In the 90s I overdosed on all things John Maxwell (that's shorthand for applying business and leadership principles to the church's affairs). So when I first picked up Mark L. Russell's book The Missional Entrepreneur to review for Missiology (a journal), I cringed.
Admittedly, the first few chapters dragged a bit as Russell explains BAM (business as mission). Don't get me wrong, the chapters were good, but I wondered where he was going with it all. Was this John Maxwell part 2 or was it something genuinely relevant and insightful? Once I hit the book's second section, "Learning from the Apostle Paul," I conceded; this guy's got something to say.
Summarizing, Russell explores why the Apostle Paul chooses to preach the gospel free of charge. In a new take on "follow the money," Russell explains, in a no-nonsense way, why issues surrounding money have thwarted Kingdom expansion and caused good men and women to feel inferior as ministers of the gospel.
Paul Chooses to Preach the Gospel Free of Charge
Excerpted from The Missional Entrepreneur by Mark L. Russell
In order to accept patronage, Paul would have had to give up a substantial amount of personal liberty, which he felt was necessary in order to accomplish his God-given task of planting new churches in previously untouched territories. Essentially he would have had to do what he was told by his patron. This is something he was unwilling to do, especially given the obvious spiritual immaturity of the wealthy in [the Corinthian] congregation.
In Corinth, Paul rebuffs attempts by the social elite to offer their patronage. The situation is amplified because he works a "lowly trade." He wants to offer the gospel free of charge and asserts his "right" to refuse patronage. Paul used tentmaking in Corinth and other places because it was useful to the gospel. Patronage would have isolated him from the outside world and caused him to be consumed by the social network of patrons and clients. He preferred to have ready access to average people who would frequent the market.
Another problem related to patronage is that it tends to create an atmosphere conducive to greed and/or compromise. In seminary, a professor told me that he once had an offer to serve as a theological consultant to a wealthy businessman. The man would pay the professor a monthly stipend for the right to call him up and pose a question whenever he so desired. The professor wanted to accept this job as he could have used the funds. However, he refused and instead offered his services for free to the would-be benefactor. He explained his reason for refusing by simply stating he was too weak to do it: He knew that he would be unable to say whatever he truly believed once money was integrated in the process. There are many accounts in the Old Testament of professed prophets who simply said what their benefactors wanted them to say (2010:112).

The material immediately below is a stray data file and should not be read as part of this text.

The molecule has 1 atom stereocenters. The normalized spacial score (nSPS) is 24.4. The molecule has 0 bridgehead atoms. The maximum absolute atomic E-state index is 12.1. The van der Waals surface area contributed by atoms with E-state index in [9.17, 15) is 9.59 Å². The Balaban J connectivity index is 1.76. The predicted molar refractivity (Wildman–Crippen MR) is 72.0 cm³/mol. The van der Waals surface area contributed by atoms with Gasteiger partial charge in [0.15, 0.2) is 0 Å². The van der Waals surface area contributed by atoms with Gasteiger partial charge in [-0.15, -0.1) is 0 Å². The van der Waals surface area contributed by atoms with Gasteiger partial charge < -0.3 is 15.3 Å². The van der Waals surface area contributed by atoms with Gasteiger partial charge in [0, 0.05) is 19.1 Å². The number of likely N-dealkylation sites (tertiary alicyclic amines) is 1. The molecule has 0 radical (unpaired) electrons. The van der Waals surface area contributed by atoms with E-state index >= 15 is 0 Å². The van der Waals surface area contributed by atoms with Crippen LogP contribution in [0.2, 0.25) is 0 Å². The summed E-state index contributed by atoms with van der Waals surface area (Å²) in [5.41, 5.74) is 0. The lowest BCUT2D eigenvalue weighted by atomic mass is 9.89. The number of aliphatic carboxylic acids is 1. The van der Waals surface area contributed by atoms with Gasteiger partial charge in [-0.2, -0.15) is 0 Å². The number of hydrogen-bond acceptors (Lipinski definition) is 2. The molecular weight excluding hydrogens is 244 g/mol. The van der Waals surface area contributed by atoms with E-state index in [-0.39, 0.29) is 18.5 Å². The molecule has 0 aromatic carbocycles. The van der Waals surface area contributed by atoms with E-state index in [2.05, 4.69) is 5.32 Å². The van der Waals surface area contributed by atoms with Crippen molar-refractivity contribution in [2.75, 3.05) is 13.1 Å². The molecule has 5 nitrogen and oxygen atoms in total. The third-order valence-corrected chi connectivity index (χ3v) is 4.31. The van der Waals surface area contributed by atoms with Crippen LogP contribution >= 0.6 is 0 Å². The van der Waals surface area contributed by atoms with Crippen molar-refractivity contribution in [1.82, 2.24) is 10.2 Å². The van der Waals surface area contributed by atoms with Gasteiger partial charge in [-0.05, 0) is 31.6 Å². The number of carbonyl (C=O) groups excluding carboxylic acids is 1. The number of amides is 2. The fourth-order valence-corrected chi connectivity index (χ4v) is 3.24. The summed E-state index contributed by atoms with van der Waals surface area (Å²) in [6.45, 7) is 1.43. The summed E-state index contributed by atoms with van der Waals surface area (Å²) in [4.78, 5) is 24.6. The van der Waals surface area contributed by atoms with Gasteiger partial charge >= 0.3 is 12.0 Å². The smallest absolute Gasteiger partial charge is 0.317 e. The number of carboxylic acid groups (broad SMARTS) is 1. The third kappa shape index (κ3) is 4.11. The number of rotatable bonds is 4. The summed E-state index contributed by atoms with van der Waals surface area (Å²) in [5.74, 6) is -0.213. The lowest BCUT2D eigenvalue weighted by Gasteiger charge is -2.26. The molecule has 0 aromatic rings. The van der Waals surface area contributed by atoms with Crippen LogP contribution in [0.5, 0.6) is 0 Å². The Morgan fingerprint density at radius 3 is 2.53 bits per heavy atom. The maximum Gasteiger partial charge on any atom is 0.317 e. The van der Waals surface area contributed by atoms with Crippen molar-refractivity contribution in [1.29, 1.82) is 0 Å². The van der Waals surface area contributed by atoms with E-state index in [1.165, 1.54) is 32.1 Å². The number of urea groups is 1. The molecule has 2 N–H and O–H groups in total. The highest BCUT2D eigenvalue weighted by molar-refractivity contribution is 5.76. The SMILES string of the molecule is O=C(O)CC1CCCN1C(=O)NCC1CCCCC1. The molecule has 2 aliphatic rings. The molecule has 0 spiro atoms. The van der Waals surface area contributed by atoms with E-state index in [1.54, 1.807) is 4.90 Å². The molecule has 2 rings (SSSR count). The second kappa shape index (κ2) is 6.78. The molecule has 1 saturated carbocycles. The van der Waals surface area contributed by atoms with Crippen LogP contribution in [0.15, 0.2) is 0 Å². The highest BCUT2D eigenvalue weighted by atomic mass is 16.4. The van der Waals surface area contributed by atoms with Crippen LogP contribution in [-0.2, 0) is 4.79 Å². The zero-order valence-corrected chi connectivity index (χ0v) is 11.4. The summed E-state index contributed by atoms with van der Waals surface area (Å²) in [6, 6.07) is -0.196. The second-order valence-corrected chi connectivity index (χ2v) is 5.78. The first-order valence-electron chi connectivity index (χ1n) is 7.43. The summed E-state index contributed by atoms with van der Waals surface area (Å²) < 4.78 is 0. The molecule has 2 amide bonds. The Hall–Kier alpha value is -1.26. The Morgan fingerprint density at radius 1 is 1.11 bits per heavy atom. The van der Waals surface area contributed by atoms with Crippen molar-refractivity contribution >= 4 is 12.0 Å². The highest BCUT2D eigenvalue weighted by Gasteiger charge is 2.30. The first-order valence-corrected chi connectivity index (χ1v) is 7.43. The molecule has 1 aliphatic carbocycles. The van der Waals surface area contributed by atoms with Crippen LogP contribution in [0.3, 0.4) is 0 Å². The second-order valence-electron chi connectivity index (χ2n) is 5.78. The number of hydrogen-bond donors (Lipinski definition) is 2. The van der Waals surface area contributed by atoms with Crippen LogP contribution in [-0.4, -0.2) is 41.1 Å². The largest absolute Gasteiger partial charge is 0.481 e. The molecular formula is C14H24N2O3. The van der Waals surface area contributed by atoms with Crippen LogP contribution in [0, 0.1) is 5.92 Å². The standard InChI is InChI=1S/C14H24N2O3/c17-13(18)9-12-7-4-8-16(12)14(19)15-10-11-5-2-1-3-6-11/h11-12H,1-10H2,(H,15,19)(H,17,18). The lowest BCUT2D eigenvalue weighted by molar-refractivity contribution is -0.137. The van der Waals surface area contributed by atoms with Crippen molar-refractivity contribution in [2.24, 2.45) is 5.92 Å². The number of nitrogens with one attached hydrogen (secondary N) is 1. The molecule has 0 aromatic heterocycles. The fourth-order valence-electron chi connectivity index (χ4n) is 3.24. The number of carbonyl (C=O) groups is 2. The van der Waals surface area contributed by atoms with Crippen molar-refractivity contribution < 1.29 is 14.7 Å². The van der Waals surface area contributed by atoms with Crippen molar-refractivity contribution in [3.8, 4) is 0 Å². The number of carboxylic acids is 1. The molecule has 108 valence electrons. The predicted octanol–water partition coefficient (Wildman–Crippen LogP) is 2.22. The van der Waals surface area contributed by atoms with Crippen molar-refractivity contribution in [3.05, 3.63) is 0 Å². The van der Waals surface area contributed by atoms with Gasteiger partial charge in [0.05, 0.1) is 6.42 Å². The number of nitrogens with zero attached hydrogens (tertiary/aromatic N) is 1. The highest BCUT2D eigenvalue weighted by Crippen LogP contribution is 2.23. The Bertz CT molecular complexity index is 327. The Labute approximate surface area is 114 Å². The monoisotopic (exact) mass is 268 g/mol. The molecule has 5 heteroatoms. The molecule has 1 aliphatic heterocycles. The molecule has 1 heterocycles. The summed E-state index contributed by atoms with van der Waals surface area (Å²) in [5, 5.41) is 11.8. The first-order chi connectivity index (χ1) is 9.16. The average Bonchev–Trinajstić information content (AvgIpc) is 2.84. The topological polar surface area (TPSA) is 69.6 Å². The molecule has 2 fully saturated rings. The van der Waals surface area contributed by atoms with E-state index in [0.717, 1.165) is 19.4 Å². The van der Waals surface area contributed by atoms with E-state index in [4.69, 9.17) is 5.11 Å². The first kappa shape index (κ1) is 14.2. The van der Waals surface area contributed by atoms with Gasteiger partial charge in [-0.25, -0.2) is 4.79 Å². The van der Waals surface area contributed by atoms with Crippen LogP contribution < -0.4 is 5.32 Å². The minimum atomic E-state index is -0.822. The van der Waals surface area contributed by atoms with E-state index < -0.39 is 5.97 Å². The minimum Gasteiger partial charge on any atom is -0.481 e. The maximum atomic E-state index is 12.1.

When I entered professional ministry, I was pummeled by a litany of Christian battle cries. Perhaps you'll recognize a few. "Christians aren't supposed to retire." "Christianity isn't safe." "We serve a dangerous God." "Carry your cross." Well, call it naivete, I took it all seriously. I thought the whole "reckless abandon" thing was how we were supposed to do it.
Was I ever wrong. As time passed, I learned there was often little substance behind the rhetoric. Some of my "colleagues" were earning some pretty fat salaries and enjoying rather substantial gains on either their 401k or 403b plans. I'll never forget a rather awkward moment when I shared with two fellow ministers that I had no health insurance for my family (the risks I had taken to advance the gospel wouldn't allow for it). I was met with that deafening silence only those who've "been there" can understand.
Sometimes I watch Paul Washer's preaching videos (just do a google search - pick a fiery one) to remind myself I'm (relatively) sane. And I thank God for insights like this one. "Paul [the Apostle] was probably a textbook case of what sociologists now call status inconsistency, a term used when a person's social position have both positive and negative influences on her or his social status. For example, in many countries teachers have a positive societal image coming from respect and prestige for the position. This increases their status. But, teachers also frequently earn relatively little money, which simultaneously lowers their status" (Russell 2010:92).
Call me delusional, but I still buy into the battle cries. Call me reckless, but I'm fundamentally a barbarian. I am in chains for the gospel and, frankly, the dungeon is sometimes wet and cold. I share all this because it's important that we soberly discern what God, in fact, is "blessing." We simply cannot let the allure of safety and what's "growing" dictate how we minister. Remember, we serve a dangerous God.